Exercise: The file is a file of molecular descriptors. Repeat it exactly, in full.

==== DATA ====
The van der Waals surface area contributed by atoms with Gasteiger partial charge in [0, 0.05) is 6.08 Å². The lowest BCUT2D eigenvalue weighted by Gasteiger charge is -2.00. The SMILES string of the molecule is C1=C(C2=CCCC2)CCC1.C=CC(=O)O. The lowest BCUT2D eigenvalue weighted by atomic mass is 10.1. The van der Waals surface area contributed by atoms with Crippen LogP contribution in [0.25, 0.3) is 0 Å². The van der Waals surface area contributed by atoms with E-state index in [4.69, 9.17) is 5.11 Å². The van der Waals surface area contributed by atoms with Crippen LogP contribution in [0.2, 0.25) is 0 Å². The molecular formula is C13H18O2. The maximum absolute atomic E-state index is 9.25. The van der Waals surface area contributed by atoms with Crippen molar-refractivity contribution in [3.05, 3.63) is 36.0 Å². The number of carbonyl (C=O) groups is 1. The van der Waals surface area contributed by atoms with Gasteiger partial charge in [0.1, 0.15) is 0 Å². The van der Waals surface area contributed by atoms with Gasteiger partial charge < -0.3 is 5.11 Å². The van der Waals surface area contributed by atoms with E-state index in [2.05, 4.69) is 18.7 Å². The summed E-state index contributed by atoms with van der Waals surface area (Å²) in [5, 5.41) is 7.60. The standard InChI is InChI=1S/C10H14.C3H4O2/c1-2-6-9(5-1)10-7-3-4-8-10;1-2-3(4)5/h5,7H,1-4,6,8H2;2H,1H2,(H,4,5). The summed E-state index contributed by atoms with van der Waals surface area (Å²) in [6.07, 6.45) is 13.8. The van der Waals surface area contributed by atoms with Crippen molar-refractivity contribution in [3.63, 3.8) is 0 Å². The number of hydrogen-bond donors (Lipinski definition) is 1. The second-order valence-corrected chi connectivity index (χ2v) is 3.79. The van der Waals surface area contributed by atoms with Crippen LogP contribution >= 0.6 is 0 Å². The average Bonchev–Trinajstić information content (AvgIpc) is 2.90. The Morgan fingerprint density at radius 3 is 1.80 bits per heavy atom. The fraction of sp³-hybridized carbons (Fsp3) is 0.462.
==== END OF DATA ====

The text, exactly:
The van der Waals surface area contributed by atoms with Gasteiger partial charge in [0, 0.05) is 6.08 Å². The lowest BCUT2D eigenvalue weighted by Gasteiger charge is -2.00. The SMILES string of the molecule is C1=C(C2=CCCC2)CCC1.C=CC(=O)O. The lowest BCUT2D eigenvalue weighted by atomic mass is 10.1. The van der Waals surface area contributed by atoms with Crippen LogP contribution in [0.25, 0.3) is 0 Å². The van der Waals surface area contributed by atoms with E-state index in [4.69, 9.17) is 5.11 Å². The van der Waals surface area contributed by atoms with Crippen LogP contribution in [0.2, 0.25) is 0 Å². The molecular formula is C13H18O2. The maximum absolute atomic E-state index is 9.25. The van der Waals surface area contributed by atoms with Crippen molar-refractivity contribution in [3.05, 3.63) is 36.0 Å². The number of carbonyl (C=O) groups is 1. The van der Waals surface area contributed by atoms with Gasteiger partial charge in [0.1, 0.15) is 0 Å². The van der Waals surface area contributed by atoms with Gasteiger partial charge < -0.3 is 5.11 Å². The van der Waals surface area contributed by atoms with E-state index in [2.05, 4.69) is 18.7 Å². The summed E-state index contributed by atoms with van der Waals surface area (Å²) in [5, 5.41) is 7.60. The standard InChI is InChI=1S/C10H14.C3H4O2/c1-2-6-9(5-1)10-7-3-4-8-10;1-2-3(4)5/h5,7H,1-4,6,8H2;2H,1H2,(H,4,5). The summed E-state index contributed by atoms with van der Waals surface area (Å²) in [6.07, 6.45) is 13.8. The van der Waals surface area contributed by atoms with Crippen molar-refractivity contribution in [3.63, 3.8) is 0 Å². The number of hydrogen-bond donors (Lipinski definition) is 1. The second-order valence-corrected chi connectivity index (χ2v) is 3.79. The van der Waals surface area contributed by atoms with Crippen LogP contribution >= 0.6 is 0 Å². The average Bonchev–Trinajstić information content (AvgIpc) is 2.90. The Morgan fingerprint density at radius 3 is 1.80 bits per heavy atom. The fraction of sp³-hybridized carbons (Fsp3) is 0.462.